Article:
Tuesday, 7 June 2016

Don't Confuse Us With the Facts

Tiresome Vacuous Canards

The book of Ecclesiastes says, "Two are better than one, because they have a good reward for their toil. For if they fall, one will lift up his fellow. But woe to him who is alone when he falls and has not another to lift him up! Again, if two lie together, they keep warm, but how can one keep warm alone? And though a man might prevail against one who is alone, two will withstand him—a threefold cord is not quickly broken.".  [Ecclesiastes 4:9-12]

This teaching is pretty much self-evident, the lameness of committees notwithstanding.  There is safety, strength, protection, and power in numbers.  Since the truth is self-evident what madness has persuaded our culture that sole parenting is OK as a model?  What convinced the Chattering classes, the authorities, the government, the academics, the know-it-alls that one person trying to bring up children will do as well as, or in many cases, better than two adults living with their children?

The downstream effects of marriages breaking apart are legion.  Most of them are bad, or less than ideal.  Therefore, it is no surprise that a recent piece fingers sole parenting as a major cause of child poverty (one of our perennial bugbears in New Zealand).

Parental breakups, not unemployment, are given in a new report as the prime cause of New Zealand's high rate of child poverty.  The report, published today by the Family First lobby group, says the near-trebling of sole parents from 10 per cent of families with dependent children in 1976 to 28 per cent of families in the last two censuses is "the elephant in the room" in the child poverty debate.

Child poverty has tracked sole parenting almost exactly. Children in homes earning below 60 per cent of the median household income rose from 14 per cent in 1982 to 30 per cent in 2001, then declined to 22 per cent by 2007, although they have risen again recently.  "The correlation between sole parent and child poverty rates is stronger than between unemployment and child poverty rates," says the report, by welfare commentator Lindsay Mitchell.  [NZ Herald]
New Zealand is said to have a housing crisis.  One of the reasons for a shortage of housing is that when marriages break up, two dwellings are required to house the dislocated family, instead of one.  Add to that the number of houses contaminated and now uninhabitable due to P manufacture and consumption and we have two significant contributors to shortage in the housing stock.
"Unemployment, low wages, high housing costs and insufficient social security benefits are consistently blamed for child poverty, yet a major culprit (if not the major culprit) is family malformation, that is, a lack of two married committed parents."  Sole parents are naturally poorer than couples, on average, because they have only one potential income earner who often can't work fulltime because of the children.  
In 2014, 62 per cent of sole parents' children lived in homes earning less than 60 per cent of the median income, compared with only 15 per cent of children in two-parent homes. . . . For Maori, children born to legally married parents collapsed even more spectacularly from 72 per cent of Maori births in 1968 to just 20.9 per cent in 2011, recovering to 21.6 per cent in the latest year.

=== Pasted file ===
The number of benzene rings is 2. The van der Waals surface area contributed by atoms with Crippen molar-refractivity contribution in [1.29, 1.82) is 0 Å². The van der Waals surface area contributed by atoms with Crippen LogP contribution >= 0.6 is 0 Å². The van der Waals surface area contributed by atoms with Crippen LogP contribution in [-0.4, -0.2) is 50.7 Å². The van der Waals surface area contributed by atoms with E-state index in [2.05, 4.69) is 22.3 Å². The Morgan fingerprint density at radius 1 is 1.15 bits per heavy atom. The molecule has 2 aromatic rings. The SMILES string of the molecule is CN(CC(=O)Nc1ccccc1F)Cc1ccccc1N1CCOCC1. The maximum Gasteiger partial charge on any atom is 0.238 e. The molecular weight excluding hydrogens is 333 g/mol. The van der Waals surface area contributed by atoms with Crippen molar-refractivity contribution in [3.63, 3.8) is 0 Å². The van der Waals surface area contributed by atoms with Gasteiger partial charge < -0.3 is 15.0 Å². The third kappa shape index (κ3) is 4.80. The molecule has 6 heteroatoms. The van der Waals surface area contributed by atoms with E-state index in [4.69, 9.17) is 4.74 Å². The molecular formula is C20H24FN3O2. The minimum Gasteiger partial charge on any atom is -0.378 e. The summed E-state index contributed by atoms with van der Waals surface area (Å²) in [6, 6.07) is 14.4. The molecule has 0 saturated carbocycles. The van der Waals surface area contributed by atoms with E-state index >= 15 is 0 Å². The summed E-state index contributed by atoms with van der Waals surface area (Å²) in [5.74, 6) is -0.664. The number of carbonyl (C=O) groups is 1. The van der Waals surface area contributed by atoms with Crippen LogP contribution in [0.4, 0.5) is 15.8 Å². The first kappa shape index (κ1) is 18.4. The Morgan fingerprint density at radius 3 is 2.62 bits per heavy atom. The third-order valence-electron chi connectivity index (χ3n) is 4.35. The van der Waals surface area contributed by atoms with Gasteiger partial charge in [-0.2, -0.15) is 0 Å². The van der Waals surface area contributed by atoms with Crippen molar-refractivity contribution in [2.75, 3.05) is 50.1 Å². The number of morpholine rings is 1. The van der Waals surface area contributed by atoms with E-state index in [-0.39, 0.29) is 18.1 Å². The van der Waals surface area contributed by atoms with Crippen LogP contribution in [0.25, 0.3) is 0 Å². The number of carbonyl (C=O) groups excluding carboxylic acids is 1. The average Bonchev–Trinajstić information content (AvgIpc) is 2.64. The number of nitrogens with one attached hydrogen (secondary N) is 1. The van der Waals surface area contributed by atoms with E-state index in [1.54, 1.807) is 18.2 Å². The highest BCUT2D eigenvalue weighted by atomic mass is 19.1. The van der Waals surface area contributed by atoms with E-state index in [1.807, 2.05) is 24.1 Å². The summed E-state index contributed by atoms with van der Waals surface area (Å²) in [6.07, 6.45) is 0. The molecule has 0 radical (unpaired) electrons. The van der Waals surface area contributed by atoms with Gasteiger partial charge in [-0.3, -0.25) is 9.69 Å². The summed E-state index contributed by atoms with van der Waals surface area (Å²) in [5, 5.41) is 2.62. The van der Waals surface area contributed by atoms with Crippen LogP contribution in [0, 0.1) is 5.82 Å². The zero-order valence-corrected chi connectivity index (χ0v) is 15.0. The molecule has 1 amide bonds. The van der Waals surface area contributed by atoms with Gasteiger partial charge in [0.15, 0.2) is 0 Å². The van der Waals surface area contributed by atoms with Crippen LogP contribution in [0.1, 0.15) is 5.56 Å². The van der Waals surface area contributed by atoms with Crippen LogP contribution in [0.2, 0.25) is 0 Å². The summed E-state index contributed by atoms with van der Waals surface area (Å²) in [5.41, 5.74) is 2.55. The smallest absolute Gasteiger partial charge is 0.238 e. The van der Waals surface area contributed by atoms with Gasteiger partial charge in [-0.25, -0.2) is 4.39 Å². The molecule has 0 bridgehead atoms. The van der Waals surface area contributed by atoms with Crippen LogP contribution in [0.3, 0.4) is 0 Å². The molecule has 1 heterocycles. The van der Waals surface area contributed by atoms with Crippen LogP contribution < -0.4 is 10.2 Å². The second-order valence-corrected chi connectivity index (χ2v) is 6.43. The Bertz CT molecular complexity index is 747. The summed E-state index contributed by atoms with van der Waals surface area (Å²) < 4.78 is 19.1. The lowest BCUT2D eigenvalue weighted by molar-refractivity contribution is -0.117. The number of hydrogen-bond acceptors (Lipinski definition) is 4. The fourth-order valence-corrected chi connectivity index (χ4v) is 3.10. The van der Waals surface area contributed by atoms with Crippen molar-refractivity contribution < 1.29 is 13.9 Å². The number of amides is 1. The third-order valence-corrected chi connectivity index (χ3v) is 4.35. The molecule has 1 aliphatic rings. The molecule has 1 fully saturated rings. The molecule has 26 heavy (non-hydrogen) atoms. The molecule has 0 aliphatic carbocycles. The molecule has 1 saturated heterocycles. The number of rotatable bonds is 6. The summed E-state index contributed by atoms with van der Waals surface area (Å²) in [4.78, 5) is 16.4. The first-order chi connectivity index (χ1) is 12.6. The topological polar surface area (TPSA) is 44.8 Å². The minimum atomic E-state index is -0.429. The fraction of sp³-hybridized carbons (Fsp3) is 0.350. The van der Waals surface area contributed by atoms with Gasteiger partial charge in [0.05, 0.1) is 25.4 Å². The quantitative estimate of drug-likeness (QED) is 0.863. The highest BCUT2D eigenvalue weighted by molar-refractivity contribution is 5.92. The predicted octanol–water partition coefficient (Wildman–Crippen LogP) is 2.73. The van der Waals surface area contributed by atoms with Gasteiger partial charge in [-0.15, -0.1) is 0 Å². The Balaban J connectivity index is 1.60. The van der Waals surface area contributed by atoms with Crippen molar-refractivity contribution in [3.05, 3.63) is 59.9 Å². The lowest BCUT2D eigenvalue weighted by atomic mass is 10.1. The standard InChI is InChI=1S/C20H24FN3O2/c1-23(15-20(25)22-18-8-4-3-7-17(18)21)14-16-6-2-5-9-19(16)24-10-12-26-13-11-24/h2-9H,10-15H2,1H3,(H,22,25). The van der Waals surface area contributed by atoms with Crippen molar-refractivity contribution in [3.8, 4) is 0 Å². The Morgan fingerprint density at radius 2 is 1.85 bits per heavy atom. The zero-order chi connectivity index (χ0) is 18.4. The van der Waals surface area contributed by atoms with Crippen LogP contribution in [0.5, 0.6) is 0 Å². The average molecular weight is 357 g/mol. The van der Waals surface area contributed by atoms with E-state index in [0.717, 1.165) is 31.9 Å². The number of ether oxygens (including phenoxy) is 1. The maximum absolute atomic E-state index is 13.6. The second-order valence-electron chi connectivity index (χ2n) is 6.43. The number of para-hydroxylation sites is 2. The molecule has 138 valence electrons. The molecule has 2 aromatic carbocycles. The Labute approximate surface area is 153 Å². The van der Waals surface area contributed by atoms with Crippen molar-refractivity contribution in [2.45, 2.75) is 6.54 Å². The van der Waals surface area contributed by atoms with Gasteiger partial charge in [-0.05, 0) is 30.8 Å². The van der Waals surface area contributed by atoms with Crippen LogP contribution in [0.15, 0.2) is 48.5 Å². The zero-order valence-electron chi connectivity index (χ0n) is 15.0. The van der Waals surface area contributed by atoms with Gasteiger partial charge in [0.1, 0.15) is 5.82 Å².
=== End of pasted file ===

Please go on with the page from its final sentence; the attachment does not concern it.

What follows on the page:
It would seem that belief in the institution of marriage is important in helping couples stay together.  The "split rate" is far higher amongst de-facto couples.
The report quotes Australian data showing that de-facto couples are much more likely than married couples to break up within five years, and that the five-year separation rate increased much faster for de-facto couples (from 25 per cent in the 1970s to 38 per cent in the 1990s) than for married couples (from 7 per cent to 9 per cent).
Unfortunately, arguments and evidence demonstrating that single parent families are inimical to societal health, wealth, and happiness are insufficient.  There is always the counter argument, that runs as follows:
However, Dr Susan St John of the Child Poverty Action Group said the report ignored the fact that marriage was not always good for women or their children.  "Intimate partner violence is not mentioned, nor the high rate of incarceration, especially of Maori males," she said. "The policy implications of this report, to reduce the safety net yet further and stigmatise the unwed, are extremely dangerous."
Susan St John lets a little bit of her feminist slip show.  One could argue equally that marriage is not always good for men either.  Moreover, she claims that reducing the safety net and stigmatising the unwed are "extremely dangerous".   But that's not the issue.  If one is concerned for the protection and care of children, people Susan St John needs to do two things: firstly she needs to acknowledge candidly that sole parent households are disproportionately places of danger and poverty for children.  Secondly, she needs to do more than retreat to the same old, same old--namely, that all would be bliss in single parent households if society just paid them out more money.  We are so tired of that vacuous canard.

We stand with the age-old wisdom of Ecclesiastes: two are better than one.

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